Continental A.G.'s first half operating income jumped 14.9 percent, prompting management to raise the full-year earnings outlook to $775 million and the debt gearing ratio to below 100 percent.
Conti achieved improved earnings despite difficult conditions in the global automotive business, which accounts for about 60 percent of the firm's annual sales. Operating profits rose to $443 million while sales dipped slightly to $6.27 billion. Adjusted for currency fluctuations during the period, sales were up about 6 percent, Conti said. Net income rose 19.7 percent to $216.7 million.
Additionally, the firm said its passenger tire business unit increased operating earnings by nearly a third, to $132 million, despite continued losses in North America. Sales edged up slightly to $2.03 billion, improving the operating margin 1.5 points to 6.5 percent.
Commercial vehicle tire sales fell 9.1 percent to $644 million, but Conti attributed the decline largely to a change in the scope of consolidation and currency exchange fluctuations. Operating earnings fell 36.5 percent, to $36.7 million, due in large part to higher raw materials costs and additional social welfare expense in the U.S.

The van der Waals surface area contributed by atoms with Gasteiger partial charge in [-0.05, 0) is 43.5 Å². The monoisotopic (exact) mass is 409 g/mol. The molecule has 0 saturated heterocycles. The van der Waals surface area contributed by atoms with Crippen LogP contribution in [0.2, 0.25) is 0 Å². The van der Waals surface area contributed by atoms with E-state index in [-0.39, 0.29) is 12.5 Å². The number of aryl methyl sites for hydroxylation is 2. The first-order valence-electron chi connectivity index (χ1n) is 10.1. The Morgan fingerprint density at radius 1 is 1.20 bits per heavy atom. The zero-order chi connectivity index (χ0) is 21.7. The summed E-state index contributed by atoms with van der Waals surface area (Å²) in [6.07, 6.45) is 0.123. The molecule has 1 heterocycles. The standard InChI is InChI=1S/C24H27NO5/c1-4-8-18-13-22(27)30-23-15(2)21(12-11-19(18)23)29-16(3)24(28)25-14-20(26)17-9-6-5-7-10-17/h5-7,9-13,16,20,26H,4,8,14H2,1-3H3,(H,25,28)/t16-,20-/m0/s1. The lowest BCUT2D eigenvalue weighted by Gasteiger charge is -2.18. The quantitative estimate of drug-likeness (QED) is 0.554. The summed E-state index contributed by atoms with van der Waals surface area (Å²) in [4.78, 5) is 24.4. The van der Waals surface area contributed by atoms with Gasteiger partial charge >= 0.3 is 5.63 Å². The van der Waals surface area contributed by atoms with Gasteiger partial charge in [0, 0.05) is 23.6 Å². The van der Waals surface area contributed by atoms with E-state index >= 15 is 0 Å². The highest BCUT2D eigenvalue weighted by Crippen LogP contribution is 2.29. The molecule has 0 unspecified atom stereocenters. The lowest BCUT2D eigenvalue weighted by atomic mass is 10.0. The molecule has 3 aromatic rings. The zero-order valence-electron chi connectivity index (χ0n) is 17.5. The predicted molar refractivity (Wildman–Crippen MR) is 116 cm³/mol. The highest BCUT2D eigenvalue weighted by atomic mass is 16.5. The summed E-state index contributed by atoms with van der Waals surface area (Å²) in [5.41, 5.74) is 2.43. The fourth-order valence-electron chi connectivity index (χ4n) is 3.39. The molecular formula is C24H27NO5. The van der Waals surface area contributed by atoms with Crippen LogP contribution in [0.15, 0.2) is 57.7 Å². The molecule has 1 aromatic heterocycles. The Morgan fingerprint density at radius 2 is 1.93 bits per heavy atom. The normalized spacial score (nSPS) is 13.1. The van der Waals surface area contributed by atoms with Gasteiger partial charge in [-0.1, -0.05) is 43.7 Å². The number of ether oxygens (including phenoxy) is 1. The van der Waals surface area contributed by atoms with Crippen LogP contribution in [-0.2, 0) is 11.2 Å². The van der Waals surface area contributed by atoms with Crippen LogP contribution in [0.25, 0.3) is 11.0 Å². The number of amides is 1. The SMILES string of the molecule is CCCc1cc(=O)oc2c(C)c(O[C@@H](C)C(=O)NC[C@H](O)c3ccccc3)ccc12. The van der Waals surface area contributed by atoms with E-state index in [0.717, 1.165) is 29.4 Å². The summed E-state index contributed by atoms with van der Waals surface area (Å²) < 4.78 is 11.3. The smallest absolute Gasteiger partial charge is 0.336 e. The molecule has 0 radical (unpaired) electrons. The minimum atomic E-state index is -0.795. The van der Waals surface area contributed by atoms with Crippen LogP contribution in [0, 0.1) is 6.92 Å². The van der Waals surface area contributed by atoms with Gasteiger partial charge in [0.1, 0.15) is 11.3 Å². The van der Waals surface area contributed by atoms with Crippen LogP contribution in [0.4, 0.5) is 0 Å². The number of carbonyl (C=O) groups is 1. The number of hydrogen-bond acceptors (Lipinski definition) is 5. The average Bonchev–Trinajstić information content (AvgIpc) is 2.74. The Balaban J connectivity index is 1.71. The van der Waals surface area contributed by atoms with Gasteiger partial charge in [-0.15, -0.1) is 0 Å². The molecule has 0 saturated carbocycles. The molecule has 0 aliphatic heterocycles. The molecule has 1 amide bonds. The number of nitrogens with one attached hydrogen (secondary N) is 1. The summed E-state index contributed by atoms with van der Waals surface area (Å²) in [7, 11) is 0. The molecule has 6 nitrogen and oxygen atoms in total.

Despite tough market conditions in its major European and North American markets, Group Michelin reported slightly improved operating profits for the first half of 2003 on better Asian and Latin American business and a richer product mix.
Sales volume increased 2.4 percent, but a strengthening euro/dollar exchange rate left sales revenue 6.1 percent behind 2002 at $8.21 billion. The operating income/sales ratio improved to 7.9 from 7.3 percent.
Net income fell 34.9 percent to $182.1 million due primarily to restructuring charges at Michelin's Spanish operations. Higher raw materials costs also ate into the profit margin.